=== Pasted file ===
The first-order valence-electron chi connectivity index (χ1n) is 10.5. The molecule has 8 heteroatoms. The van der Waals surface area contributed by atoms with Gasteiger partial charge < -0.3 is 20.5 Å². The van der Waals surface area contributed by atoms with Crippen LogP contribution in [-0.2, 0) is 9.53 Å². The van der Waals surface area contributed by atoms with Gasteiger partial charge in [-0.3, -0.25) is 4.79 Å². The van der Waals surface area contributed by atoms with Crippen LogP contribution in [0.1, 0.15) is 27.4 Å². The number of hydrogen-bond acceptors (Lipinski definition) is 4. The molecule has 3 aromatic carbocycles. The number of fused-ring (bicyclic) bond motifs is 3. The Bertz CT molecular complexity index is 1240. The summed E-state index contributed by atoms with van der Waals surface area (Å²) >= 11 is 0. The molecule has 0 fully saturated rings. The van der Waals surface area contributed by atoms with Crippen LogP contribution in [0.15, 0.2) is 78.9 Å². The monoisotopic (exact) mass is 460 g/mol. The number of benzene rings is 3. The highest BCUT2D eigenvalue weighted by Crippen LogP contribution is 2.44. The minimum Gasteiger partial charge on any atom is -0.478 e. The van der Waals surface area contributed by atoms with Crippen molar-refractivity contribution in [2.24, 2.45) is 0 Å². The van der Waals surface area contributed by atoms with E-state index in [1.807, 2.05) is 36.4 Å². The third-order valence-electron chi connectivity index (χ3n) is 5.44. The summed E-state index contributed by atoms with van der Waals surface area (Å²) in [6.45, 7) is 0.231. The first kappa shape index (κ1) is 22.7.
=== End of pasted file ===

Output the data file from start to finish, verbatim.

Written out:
The first-order valence-electron chi connectivity index (χ1n) is 10.5. The molecule has 8 heteroatoms. The van der Waals surface area contributed by atoms with Gasteiger partial charge < -0.3 is 20.5 Å². The van der Waals surface area contributed by atoms with Crippen LogP contribution in [-0.2, 0) is 9.53 Å². The van der Waals surface area contributed by atoms with Gasteiger partial charge in [-0.3, -0.25) is 4.79 Å². The van der Waals surface area contributed by atoms with Crippen LogP contribution in [0.1, 0.15) is 27.4 Å². The number of hydrogen-bond acceptors (Lipinski definition) is 4. The molecule has 3 aromatic carbocycles. The number of fused-ring (bicyclic) bond motifs is 3. The Bertz CT molecular complexity index is 1240. The summed E-state index contributed by atoms with van der Waals surface area (Å²) >= 11 is 0. The molecule has 0 fully saturated rings. The van der Waals surface area contributed by atoms with Crippen LogP contribution in [0.15, 0.2) is 78.9 Å². The monoisotopic (exact) mass is 460 g/mol. The number of benzene rings is 3. The highest BCUT2D eigenvalue weighted by Crippen LogP contribution is 2.44. The minimum Gasteiger partial charge on any atom is -0.478 e. The van der Waals surface area contributed by atoms with Crippen molar-refractivity contribution in [2.24, 2.45) is 0 Å². The van der Waals surface area contributed by atoms with E-state index in [1.807, 2.05) is 36.4 Å². The third-order valence-electron chi connectivity index (χ3n) is 5.44. The summed E-state index contributed by atoms with van der Waals surface area (Å²) in [6.45, 7) is 0.231. The first kappa shape index (κ1) is 22.7.